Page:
Campus, News

Allison Seto, 63, remembered for brightening students’ days

During the busiest times at the George Sherman Union, students chose to wait in the longer checkout line just for a chance to interact with Allison Seto, said College of Communication sophomore Joe Gambino.

“She was just really friendly to everyone and smiled even with when people around her were grouchy,” Gambino said. “She never seemed like she was tired or out of it. She would always talk to everyone with energy.”

Seto, who was known for her “Hallelujah” catch phrase, died on Dec. 10 from a heart attack at the age of 63. She worked for BU Dining Services for 11 years, most often as a cashier in the GSU.

Services were held Dec. 19 at the St. Michaels Cemetery in Boston.

“We were all saddened to learn of her passing,” said Scott Rosario, marketing director for BU Dining Services, in an email. “She will be remembered as always smiling and making the people around her very happy.”

James Whitehead, Seto’s friend and co-worker at the GSU, said he remembers Seto’s warmth and friendliness.

“She always had something good to say and plenty of candy to hand out,” he said in an email statement. “If you didn’t have enough money to pay for your meal, she would make sure you were taken care of. Her saying was ‘It’s very important that the students eat.’”

Whitehead visited Seto in November to catch up after her retirement. He said she expressed interest in returning to BU, but if there were no openings for her she planned to work at a bakery.

Alyssa Santo, a College of Arts and Sciences senior, said talking to Seto was always a highlight of her day.

“She was really nice, and she would always brighten my day — not just mine, though,” Santo said. “All my friends loved her too. We made sure to go her checkout line when she was there.”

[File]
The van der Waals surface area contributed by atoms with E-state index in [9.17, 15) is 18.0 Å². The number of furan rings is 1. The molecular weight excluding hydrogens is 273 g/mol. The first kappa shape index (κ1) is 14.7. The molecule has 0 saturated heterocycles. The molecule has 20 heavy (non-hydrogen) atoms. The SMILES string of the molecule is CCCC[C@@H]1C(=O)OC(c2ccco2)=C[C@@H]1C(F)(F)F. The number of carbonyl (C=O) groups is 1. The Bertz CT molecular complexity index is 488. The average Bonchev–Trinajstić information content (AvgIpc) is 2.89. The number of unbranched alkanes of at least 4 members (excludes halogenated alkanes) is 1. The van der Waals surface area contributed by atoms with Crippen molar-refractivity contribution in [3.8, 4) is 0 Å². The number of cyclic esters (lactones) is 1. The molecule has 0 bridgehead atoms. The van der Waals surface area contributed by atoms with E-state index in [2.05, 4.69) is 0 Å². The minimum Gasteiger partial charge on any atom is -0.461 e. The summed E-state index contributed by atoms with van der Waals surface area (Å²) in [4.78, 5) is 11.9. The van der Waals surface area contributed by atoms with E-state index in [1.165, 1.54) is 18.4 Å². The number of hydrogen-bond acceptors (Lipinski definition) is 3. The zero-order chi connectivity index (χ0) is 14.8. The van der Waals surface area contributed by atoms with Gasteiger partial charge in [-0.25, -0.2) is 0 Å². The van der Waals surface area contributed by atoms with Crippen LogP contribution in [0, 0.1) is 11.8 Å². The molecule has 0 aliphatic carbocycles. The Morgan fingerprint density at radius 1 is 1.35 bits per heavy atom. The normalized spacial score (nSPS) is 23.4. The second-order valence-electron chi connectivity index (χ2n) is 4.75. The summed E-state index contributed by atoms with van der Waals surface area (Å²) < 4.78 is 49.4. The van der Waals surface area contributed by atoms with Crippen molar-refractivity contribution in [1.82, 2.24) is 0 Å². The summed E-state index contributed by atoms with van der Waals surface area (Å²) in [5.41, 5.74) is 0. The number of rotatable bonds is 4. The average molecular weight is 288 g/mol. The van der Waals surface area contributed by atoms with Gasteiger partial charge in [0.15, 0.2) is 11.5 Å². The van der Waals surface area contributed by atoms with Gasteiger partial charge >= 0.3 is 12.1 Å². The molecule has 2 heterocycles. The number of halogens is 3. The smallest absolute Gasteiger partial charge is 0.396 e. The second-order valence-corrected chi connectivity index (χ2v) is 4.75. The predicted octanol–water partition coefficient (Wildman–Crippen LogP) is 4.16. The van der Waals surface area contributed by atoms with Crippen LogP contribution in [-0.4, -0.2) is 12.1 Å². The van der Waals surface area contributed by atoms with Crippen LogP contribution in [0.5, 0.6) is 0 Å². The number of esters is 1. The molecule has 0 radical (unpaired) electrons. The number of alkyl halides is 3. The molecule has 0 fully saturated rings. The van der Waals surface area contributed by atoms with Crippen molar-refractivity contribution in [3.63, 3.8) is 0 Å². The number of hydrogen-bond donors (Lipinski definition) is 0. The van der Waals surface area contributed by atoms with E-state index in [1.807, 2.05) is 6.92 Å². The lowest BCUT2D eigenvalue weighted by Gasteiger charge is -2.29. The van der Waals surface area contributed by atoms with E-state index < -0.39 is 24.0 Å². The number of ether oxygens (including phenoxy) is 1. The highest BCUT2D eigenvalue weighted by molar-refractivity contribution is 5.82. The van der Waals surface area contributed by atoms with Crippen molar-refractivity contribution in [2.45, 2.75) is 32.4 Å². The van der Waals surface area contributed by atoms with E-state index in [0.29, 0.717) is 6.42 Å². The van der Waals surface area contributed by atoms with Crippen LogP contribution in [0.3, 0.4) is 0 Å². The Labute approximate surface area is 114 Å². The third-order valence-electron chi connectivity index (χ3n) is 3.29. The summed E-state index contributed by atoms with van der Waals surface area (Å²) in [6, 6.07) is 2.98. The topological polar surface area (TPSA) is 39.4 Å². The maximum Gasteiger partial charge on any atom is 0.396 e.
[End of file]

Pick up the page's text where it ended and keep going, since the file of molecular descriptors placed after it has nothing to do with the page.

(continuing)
Santo said Seto managed to make an impact on students even though she did not spend a significant amount of time with them.

“She was a very special person, genuine and kind,” she said. “She was unique in the way that even though she wasn’t a professor and she didn’t interact with people very long, she made such an impression on so many students.”

Gambino said Seto stood out as a fun and genuine person at GSU and cared for everyone she met.

“She would make everyone feel special,” Gambino said. “If she saw you were stressed she would ask why and you would talk about it as she rung you up.”

Seto encouraged him to choose healthier options like salads, Gambino said.

“She was really concerned with students’ health,” Gambino said. “Sometimes I would just get a sandwich and she would tell me to, ‘get a salad and add more greens!’”

Whitehead said Seto was a “gem” in the GSU.

“When she passed the only family she had was the family she lived with for 23yrs, her church family and the BU family,” he said. “I attended her service and it was beautiful. Carol Chin, one of the family members she lived with, said Allison would come home from work and talk about how much she loved the BU students.”

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